Education also changed the magnitude of the regression coefficient by >20%, although this factor was not significantly associated with survival probability in the multivariate analysis. One previous report found no significant effect of education on survival in FTLD,4 but these investigators did not consider the contribution of demographic factors in a multivariate account of survival in FTLD. It is difficult to assess the effect of education in our highly educated cohort as variance was not sufficiently broad.
Our study did not otherwise demonstrate a relationship between survival and clinical features at presentation. Conclusions about clinical factors such as aphasia or a social disorder have been conflicting.3 4 12 As syndromic subgroup classification may change during the natural history of FTLD,6 we elected to evaluate the presence of a specific clinical abnormality in the model rather than the presence of a particular syndrome.3 4 Although some studies investigated many neuropsychological variables on smaller autopsy samples,4 we evaluated a small number of neuropsychological measures to maximise the size of the autopsy-confirmed cohort. It is unfortunate that inattention and apathy were not ascertained in enough patients because these features may be associated with anterior cingulate disease,15 and pathology in this region may contribute to survival.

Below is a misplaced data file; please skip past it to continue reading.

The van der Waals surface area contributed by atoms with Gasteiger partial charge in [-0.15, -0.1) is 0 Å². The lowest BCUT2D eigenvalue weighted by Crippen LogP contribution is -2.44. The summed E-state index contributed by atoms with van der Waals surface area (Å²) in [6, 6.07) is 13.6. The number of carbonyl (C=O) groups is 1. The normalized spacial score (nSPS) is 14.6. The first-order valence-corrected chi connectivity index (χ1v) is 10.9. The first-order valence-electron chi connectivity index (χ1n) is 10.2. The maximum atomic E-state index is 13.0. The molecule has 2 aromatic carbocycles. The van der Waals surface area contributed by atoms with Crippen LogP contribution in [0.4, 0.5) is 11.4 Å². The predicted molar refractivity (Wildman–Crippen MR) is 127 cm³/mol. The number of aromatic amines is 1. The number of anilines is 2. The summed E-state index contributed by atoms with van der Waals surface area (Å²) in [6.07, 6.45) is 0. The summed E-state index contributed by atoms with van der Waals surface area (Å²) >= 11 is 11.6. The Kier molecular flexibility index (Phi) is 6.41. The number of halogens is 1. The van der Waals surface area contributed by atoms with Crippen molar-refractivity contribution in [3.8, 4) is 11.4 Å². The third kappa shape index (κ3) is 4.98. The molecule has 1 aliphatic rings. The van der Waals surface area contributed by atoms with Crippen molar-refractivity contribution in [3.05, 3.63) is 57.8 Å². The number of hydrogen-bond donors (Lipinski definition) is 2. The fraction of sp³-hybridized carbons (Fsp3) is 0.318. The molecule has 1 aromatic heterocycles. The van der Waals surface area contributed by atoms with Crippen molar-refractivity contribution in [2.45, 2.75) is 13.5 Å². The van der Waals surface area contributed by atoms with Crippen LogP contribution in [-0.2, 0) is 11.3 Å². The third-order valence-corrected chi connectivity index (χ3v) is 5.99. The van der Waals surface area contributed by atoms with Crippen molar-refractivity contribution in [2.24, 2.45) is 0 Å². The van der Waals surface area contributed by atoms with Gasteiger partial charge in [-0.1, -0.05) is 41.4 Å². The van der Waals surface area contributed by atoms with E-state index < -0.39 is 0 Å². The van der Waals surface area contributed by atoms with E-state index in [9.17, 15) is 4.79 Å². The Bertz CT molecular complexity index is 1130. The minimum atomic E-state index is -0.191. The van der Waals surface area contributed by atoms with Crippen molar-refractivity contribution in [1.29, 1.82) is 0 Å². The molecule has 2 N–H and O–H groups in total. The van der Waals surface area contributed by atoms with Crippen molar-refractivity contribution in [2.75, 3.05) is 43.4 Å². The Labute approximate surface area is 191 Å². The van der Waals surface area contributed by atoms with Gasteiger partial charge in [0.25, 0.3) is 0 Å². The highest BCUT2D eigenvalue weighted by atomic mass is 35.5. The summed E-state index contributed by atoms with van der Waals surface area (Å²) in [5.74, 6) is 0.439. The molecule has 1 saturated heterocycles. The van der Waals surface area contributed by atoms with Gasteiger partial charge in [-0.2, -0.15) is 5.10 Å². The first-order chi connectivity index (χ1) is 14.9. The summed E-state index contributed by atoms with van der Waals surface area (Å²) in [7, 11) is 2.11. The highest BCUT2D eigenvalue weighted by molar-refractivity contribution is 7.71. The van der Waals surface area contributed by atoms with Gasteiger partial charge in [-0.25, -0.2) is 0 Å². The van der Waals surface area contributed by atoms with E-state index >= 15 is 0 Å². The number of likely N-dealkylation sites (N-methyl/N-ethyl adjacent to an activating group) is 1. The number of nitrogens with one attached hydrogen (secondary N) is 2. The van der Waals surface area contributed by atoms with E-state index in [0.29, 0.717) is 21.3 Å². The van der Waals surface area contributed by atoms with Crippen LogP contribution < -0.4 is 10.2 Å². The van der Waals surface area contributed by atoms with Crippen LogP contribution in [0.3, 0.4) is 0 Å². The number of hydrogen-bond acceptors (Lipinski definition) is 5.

Although patients were recruited early in their disease when there is little sense of progression rate, we cannot exclude the possibility that an inadvertent selection bias was introduced because subjects enrolled in an autopsy program may be sicker or have a higher level of education. Because we performed a relatively large number of analyses, the readers should bear in mind that there may exist false-positive findings. With these caveats in mind, our findings indicate that several factors predispose FTLD patients to a limited survival. The principal contributing factor is the presence of tau pathology. This observation emphasises the importance of developing biomarkers that reflect the presence of tau pathology.16
This work was supported in part by funds from the US National Institutes of Health (AG17586, AG15116, NS44266, AG09215, AG10124, AG19724 and AG23501) and the Dana Foundation.
Competing interests: None declared.